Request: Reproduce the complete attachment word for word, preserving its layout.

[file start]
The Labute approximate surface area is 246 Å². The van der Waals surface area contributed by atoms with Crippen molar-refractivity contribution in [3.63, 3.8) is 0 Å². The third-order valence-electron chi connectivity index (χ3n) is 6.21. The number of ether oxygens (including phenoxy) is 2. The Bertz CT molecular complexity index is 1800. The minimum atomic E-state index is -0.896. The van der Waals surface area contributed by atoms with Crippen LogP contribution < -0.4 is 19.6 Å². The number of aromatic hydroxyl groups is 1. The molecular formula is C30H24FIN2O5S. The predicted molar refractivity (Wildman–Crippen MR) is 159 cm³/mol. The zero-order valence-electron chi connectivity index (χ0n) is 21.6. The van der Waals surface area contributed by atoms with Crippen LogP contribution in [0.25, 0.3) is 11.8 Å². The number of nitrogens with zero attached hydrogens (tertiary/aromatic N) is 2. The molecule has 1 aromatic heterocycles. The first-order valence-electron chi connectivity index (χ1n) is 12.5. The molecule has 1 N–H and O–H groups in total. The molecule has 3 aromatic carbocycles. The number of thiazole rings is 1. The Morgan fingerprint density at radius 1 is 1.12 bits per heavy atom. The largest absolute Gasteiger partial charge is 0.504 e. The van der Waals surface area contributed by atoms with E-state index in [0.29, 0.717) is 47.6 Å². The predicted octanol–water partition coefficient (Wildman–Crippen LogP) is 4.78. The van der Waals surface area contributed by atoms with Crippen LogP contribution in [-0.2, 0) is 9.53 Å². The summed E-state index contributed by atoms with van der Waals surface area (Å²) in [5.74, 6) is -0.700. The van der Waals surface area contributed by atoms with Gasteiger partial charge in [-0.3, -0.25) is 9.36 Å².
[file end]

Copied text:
The Labute approximate surface area is 246 Å². The van der Waals surface area contributed by atoms with Crippen molar-refractivity contribution in [3.63, 3.8) is 0 Å². The third-order valence-electron chi connectivity index (χ3n) is 6.21. The number of ether oxygens (including phenoxy) is 2. The Bertz CT molecular complexity index is 1800. The minimum atomic E-state index is -0.896. The van der Waals surface area contributed by atoms with Crippen LogP contribution < -0.4 is 19.6 Å². The number of aromatic hydroxyl groups is 1. The molecular formula is C30H24FIN2O5S. The predicted molar refractivity (Wildman–Crippen MR) is 159 cm³/mol. The zero-order valence-electron chi connectivity index (χ0n) is 21.6. The van der Waals surface area contributed by atoms with Crippen LogP contribution in [0.25, 0.3) is 11.8 Å². The number of nitrogens with zero attached hydrogens (tertiary/aromatic N) is 2. The molecule has 1 aromatic heterocycles. The first-order valence-electron chi connectivity index (χ1n) is 12.5. The molecule has 1 N–H and O–H groups in total. The molecule has 3 aromatic carbocycles. The number of thiazole rings is 1. The Morgan fingerprint density at radius 1 is 1.12 bits per heavy atom. The largest absolute Gasteiger partial charge is 0.504 e. The van der Waals surface area contributed by atoms with E-state index in [0.29, 0.717) is 47.6 Å². The predicted octanol–water partition coefficient (Wildman–Crippen LogP) is 4.78. The van der Waals surface area contributed by atoms with Crippen LogP contribution in [-0.2, 0) is 9.53 Å². The summed E-state index contributed by atoms with van der Waals surface area (Å²) in [5.74, 6) is -0.700. The van der Waals surface area contributed by atoms with Gasteiger partial charge in [-0.3, -0.25) is 9.36 Å².